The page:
Today's Front Pages Analysis
Imus story blows up but good; famous home caught in ring of fire
Radio host Don Imus’ foot-in-mouth disease went from a front-page teaser yesterday to a Page-One leader today in many major dailies. But the focus shifted from Imus’ two-week suspension to the Rutgers University women’s basketball team, who held a press conference to respond to the broadcaster’s characterization of them as “nappy-headed hos.”
Photos of the players told readers what they needed to know, before ever reading a word of the story. The young women, in uniform and seated in a row, were captured by Reuters and AP shooters in similar shots that were picked up by several Page One editors. Their faces showed the range of emotions described verbally: anger, hurt, resolve. The Sun in Baltimore said that Imus’ remark had tarnished Rutgers’ accomplishment: “Controversy steals shining moment.” Other headlines focused on the team’s response: “Class, not crass,” The Record, Hackensack, N.J. The Daily News in New York gave huge props to how the women conducted themselves: “These young Rutgers women yesterday displayed one quality Don Imus doesn’t have: DIGNITY.”
On the local front, newspapers carried plenty of front-page staples today, such as school board votes, car crashes and fires. But The Tennessean had a unique fire story that spoke to the heart of its Music City residents: “Fire Destroys Cash’s Former Home.” The Hendersonville, Tenn., homeplace of the late Johnny Cash was destroyed by fire yesterday. A large photo revealed that the home, beloved by the Cash family and musicians who spent many happy times making music there, was a total loss. The owner, the Bee Gees’ Barry Gibb, wasn’t home at the time and no one was hurt. The top story of the Record Searchlight in Redding, Calif., was a reminder that it could have been worse: “ALL SIX ARE GONE. Officials investigate fire that reportedly killed Happy Valley family.”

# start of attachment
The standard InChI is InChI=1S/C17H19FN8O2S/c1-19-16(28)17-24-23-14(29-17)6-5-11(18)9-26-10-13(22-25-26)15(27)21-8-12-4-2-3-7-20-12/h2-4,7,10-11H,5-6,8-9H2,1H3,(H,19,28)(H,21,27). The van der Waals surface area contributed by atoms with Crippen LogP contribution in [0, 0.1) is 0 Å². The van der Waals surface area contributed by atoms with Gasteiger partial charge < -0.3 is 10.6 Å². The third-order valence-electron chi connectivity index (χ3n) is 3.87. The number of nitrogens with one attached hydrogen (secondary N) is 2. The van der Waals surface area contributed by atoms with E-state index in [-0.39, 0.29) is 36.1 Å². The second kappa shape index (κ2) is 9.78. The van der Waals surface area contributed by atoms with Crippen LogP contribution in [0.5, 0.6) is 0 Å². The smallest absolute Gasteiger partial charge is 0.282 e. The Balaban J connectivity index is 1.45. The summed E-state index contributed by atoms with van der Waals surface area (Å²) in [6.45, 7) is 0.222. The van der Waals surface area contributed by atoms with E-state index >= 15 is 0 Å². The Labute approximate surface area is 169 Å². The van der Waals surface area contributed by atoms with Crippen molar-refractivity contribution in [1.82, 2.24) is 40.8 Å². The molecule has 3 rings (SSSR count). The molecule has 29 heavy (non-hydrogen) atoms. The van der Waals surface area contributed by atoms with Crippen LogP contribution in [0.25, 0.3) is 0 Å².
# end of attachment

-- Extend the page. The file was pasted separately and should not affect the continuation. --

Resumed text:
Sports fans got more bad news from the Tennessean’s front page today: “Pacman’s loss felt beyond the field.” The NFL has suspended “valuable” but “troubled” Titans player Pacman Jones for the 2007 season, under new rules meant to clamp down on poor off-field behavior. Titans fans weren’t alone. Cincinnati Enquirer readers found out that Bengals player Chris Henry got sacked for eight games. He’s had four arrests in six months.
Christy Mumford Jerding is the editorial director of the Freedom Forum.